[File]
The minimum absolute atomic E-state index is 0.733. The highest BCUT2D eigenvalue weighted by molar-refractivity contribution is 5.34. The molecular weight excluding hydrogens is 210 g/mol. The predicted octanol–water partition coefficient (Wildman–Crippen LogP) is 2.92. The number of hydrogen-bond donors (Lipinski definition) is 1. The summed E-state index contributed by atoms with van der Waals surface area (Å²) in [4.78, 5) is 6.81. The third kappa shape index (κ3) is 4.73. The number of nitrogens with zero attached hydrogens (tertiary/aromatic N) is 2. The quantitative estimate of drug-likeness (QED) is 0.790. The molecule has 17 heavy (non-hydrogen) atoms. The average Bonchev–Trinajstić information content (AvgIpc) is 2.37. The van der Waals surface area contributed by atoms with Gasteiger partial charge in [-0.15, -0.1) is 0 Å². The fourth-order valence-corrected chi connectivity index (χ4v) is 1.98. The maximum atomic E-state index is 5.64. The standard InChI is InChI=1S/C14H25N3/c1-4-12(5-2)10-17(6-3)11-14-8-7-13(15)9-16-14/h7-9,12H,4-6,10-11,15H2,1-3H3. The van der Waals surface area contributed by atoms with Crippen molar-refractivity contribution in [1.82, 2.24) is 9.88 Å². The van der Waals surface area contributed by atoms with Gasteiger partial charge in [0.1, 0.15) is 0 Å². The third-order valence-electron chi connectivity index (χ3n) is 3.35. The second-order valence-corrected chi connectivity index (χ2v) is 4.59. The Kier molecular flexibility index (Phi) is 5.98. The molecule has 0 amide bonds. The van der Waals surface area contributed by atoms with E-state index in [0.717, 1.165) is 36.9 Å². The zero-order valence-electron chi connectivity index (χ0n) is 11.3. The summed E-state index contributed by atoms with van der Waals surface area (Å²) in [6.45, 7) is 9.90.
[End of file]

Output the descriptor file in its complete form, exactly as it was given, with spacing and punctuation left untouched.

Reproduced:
The minimum absolute atomic E-state index is 0.733. The highest BCUT2D eigenvalue weighted by molar-refractivity contribution is 5.34. The molecular weight excluding hydrogens is 210 g/mol. The predicted octanol–water partition coefficient (Wildman–Crippen LogP) is 2.92. The number of hydrogen-bond donors (Lipinski definition) is 1. The summed E-state index contributed by atoms with van der Waals surface area (Å²) in [4.78, 5) is 6.81. The third kappa shape index (κ3) is 4.73. The number of nitrogens with zero attached hydrogens (tertiary/aromatic N) is 2. The quantitative estimate of drug-likeness (QED) is 0.790. The molecule has 17 heavy (non-hydrogen) atoms. The average Bonchev–Trinajstić information content (AvgIpc) is 2.37. The van der Waals surface area contributed by atoms with Gasteiger partial charge in [-0.15, -0.1) is 0 Å². The fourth-order valence-corrected chi connectivity index (χ4v) is 1.98. The maximum atomic E-state index is 5.64. The standard InChI is InChI=1S/C14H25N3/c1-4-12(5-2)10-17(6-3)11-14-8-7-13(15)9-16-14/h7-9,12H,4-6,10-11,15H2,1-3H3. The van der Waals surface area contributed by atoms with Crippen molar-refractivity contribution in [1.82, 2.24) is 9.88 Å². The van der Waals surface area contributed by atoms with Gasteiger partial charge in [0.1, 0.15) is 0 Å². The third-order valence-electron chi connectivity index (χ3n) is 3.35. The second-order valence-corrected chi connectivity index (χ2v) is 4.59. The Kier molecular flexibility index (Phi) is 5.98. The molecule has 0 amide bonds. The van der Waals surface area contributed by atoms with E-state index in [0.717, 1.165) is 36.9 Å². The zero-order valence-electron chi connectivity index (χ0n) is 11.3. The summed E-state index contributed by atoms with van der Waals surface area (Å²) in [6.45, 7) is 9.90.